Tags » Hitchcock

Regretted Classes and Fate

I’ve been thinking a lot about going with the flow recently.  One of my downfalls is that I have a tendency to become too obsessed with what I envision, which can make me inflexible and anxious when things don’t go as planned.   1,678 more words

Alfred Hitchcock

I think what surprised me the most was Hitchcock’s story. I didn’t know much about Hitchcock other than that he was known for suspense and for keeping people on the edge of their seat. 336 more words

Paul Verhoeven

Paul Verhoeven tends to invest formula (be it sci-fi in nature, or modeled on Hitchcockian suspense) with a mad, pulp energy, as though he felt like anything short of a cackling, sensationalist dive into pop trash—perfectly tuned for the horny boy—would cheat the masses.   127 more words

Film

Hitchcock’s cameo in Rolf de Heer’s Alexandra’s Project

In his book, Being and Nothingness, Jean-Paul Sartre suggests, “nothingness lies coiled in the heart of being- like a worm”. This, and the rest of the study, underscores the equivalence of and inevitable relationship between both, ‘being’ and ‘nothingness’, on the platform of existence. 2,461 more words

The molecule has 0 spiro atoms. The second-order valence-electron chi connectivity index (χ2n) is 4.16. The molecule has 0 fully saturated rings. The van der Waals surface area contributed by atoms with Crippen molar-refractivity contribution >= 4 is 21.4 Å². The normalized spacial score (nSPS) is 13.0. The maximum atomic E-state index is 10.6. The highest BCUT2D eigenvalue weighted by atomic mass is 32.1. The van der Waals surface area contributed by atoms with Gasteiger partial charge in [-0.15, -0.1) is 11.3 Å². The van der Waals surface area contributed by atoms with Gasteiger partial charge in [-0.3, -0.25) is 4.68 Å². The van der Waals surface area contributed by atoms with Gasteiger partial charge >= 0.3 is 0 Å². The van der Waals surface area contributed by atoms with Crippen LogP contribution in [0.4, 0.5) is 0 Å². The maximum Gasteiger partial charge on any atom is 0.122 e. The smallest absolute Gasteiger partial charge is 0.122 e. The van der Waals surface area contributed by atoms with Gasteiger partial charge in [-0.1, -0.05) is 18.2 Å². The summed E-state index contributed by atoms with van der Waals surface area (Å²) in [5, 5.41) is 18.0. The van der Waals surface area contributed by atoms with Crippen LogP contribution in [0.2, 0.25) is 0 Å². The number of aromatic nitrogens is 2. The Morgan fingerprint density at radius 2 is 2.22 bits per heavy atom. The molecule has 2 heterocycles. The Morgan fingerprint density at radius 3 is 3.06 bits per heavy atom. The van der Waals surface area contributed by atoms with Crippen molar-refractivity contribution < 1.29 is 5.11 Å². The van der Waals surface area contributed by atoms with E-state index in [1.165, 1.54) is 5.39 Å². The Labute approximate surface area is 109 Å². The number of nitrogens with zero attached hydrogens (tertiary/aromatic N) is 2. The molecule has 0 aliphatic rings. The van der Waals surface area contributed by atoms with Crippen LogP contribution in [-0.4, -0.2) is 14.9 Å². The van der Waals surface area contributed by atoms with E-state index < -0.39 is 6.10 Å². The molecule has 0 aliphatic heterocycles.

Featured

Scene Analysis in Alfred Hitchcock's Rebecca

Alfred Hitchcock’s Rebecca (1940) is a cinematic masterpiece whose most defining character is a dead woman’s domineering presence. In this atmospheric Gothic horror, Hitchcock tells a story of woman maturation, growth and struggle of “overidentification” with other women, while casting a nameless young girl, with no clear self-identity, as his main heroine. 2,156 more words

Academic Essay

"Split" Review

“The broken are the more evolved.”

M. Night Shyamalan (SignsThe Sixth Sense) returns to early-2000s form with Split, an original thriller about a man living with Dissociative Identity Disorder (DID). 588 more words

Cinema